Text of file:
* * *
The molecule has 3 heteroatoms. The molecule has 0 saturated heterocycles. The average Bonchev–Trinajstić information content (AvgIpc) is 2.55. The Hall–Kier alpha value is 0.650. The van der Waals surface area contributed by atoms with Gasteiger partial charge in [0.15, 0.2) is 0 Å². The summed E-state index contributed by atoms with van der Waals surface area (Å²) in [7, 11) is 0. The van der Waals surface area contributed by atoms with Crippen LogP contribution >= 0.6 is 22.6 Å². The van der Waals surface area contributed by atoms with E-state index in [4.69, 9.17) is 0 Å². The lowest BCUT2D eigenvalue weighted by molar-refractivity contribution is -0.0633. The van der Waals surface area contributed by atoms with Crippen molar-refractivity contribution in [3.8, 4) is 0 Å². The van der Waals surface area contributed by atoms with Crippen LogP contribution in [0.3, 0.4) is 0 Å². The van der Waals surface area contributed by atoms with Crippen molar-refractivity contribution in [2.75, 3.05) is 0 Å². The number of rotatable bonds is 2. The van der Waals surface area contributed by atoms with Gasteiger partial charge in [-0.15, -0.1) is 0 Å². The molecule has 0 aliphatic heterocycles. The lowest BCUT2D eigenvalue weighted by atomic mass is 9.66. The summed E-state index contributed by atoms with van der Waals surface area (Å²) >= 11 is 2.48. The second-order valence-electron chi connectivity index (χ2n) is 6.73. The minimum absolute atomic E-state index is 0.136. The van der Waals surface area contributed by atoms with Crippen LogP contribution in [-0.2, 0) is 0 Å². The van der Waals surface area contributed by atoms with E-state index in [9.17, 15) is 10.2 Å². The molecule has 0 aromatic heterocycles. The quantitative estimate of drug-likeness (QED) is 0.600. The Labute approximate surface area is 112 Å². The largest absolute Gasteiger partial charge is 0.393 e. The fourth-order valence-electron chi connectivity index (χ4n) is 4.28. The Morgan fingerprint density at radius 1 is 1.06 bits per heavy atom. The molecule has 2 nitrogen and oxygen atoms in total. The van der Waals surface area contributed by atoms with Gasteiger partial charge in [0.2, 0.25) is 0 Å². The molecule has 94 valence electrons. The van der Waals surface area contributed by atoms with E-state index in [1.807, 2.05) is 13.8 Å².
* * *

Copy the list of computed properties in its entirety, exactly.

The molecule has 3 heteroatoms. The molecule has 0 saturated heterocycles. The average Bonchev–Trinajstić information content (AvgIpc) is 2.55. The Hall–Kier alpha value is 0.650. The van der Waals surface area contributed by atoms with Gasteiger partial charge in [0.15, 0.2) is 0 Å². The summed E-state index contributed by atoms with van der Waals surface area (Å²) in [7, 11) is 0. The van der Waals surface area contributed by atoms with Crippen LogP contribution >= 0.6 is 22.6 Å². The van der Waals surface area contributed by atoms with E-state index in [4.69, 9.17) is 0 Å². The lowest BCUT2D eigenvalue weighted by molar-refractivity contribution is -0.0633. The van der Waals surface area contributed by atoms with Crippen molar-refractivity contribution in [3.8, 4) is 0 Å². The van der Waals surface area contributed by atoms with Crippen LogP contribution in [0.3, 0.4) is 0 Å². The van der Waals surface area contributed by atoms with Crippen molar-refractivity contribution in [2.75, 3.05) is 0 Å². The number of rotatable bonds is 2. The van der Waals surface area contributed by atoms with Gasteiger partial charge in [-0.15, -0.1) is 0 Å². The molecule has 0 aliphatic heterocycles. The lowest BCUT2D eigenvalue weighted by atomic mass is 9.66. The summed E-state index contributed by atoms with van der Waals surface area (Å²) >= 11 is 2.48. The second-order valence-electron chi connectivity index (χ2n) is 6.73. The minimum absolute atomic E-state index is 0.136. The van der Waals surface area contributed by atoms with Crippen LogP contribution in [-0.2, 0) is 0 Å². The van der Waals surface area contributed by atoms with E-state index in [9.17, 15) is 10.2 Å². The molecule has 0 aromatic heterocycles. The quantitative estimate of drug-likeness (QED) is 0.600. The Labute approximate surface area is 112 Å². The largest absolute Gasteiger partial charge is 0.393 e. The fourth-order valence-electron chi connectivity index (χ4n) is 4.28. The Morgan fingerprint density at radius 1 is 1.06 bits per heavy atom. The molecule has 2 nitrogen and oxygen atoms in total. The van der Waals surface area contributed by atoms with Gasteiger partial charge in [0.2, 0.25) is 0 Å². The molecule has 94 valence electrons. The van der Waals surface area contributed by atoms with E-state index in [1.807, 2.05) is 13.8 Å².